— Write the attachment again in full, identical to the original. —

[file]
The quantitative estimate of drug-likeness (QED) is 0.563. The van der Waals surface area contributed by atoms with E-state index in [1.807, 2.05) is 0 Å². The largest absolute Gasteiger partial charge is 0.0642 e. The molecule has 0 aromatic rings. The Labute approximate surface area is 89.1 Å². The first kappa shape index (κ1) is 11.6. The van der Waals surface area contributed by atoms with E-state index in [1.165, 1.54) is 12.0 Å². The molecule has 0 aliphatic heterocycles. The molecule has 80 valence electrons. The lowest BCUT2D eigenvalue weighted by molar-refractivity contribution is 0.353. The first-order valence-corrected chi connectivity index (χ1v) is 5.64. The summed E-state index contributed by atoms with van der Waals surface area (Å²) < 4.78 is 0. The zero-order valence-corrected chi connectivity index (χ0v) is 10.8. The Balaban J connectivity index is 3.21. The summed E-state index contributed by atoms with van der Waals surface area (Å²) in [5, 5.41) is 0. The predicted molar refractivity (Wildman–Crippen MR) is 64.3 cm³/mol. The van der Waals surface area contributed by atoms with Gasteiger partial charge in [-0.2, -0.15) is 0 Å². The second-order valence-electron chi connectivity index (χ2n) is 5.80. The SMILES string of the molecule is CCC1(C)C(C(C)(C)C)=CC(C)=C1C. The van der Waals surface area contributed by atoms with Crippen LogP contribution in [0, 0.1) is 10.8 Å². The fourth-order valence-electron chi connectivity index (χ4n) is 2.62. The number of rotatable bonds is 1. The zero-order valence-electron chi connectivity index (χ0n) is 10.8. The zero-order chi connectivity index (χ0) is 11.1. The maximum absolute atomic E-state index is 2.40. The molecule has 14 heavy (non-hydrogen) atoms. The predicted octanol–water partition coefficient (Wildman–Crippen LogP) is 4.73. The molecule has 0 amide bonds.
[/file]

The quantitative estimate of drug-likeness (QED) is 0.563. The van der Waals surface area contributed by atoms with E-state index in [1.807, 2.05) is 0 Å². The largest absolute Gasteiger partial charge is 0.0642 e. The molecule has 0 aromatic rings. The Labute approximate surface area is 89.1 Å². The first kappa shape index (κ1) is 11.6. The van der Waals surface area contributed by atoms with E-state index in [1.165, 1.54) is 12.0 Å². The molecule has 0 aliphatic heterocycles. The molecule has 80 valence electrons. The lowest BCUT2D eigenvalue weighted by molar-refractivity contribution is 0.353. The first-order valence-corrected chi connectivity index (χ1v) is 5.64. The summed E-state index contributed by atoms with van der Waals surface area (Å²) < 4.78 is 0. The zero-order valence-corrected chi connectivity index (χ0v) is 10.8. The Balaban J connectivity index is 3.21. The summed E-state index contributed by atoms with van der Waals surface area (Å²) in [5, 5.41) is 0. The predicted molar refractivity (Wildman–Crippen MR) is 64.3 cm³/mol. The van der Waals surface area contributed by atoms with Gasteiger partial charge in [-0.2, -0.15) is 0 Å². The second-order valence-electron chi connectivity index (χ2n) is 5.80. The SMILES string of the molecule is CCC1(C)C(C(C)(C)C)=CC(C)=C1C. The van der Waals surface area contributed by atoms with Crippen LogP contribution in [0, 0.1) is 10.8 Å². The fourth-order valence-electron chi connectivity index (χ4n) is 2.62. The number of rotatable bonds is 1. The zero-order valence-electron chi connectivity index (χ0n) is 10.8. The zero-order chi connectivity index (χ0) is 11.1. The maximum absolute atomic E-state index is 2.40. The molecule has 14 heavy (non-hydrogen) atoms. The predicted octanol–water partition coefficient (Wildman–Crippen LogP) is 4.73. The molecule has 0 amide bonds.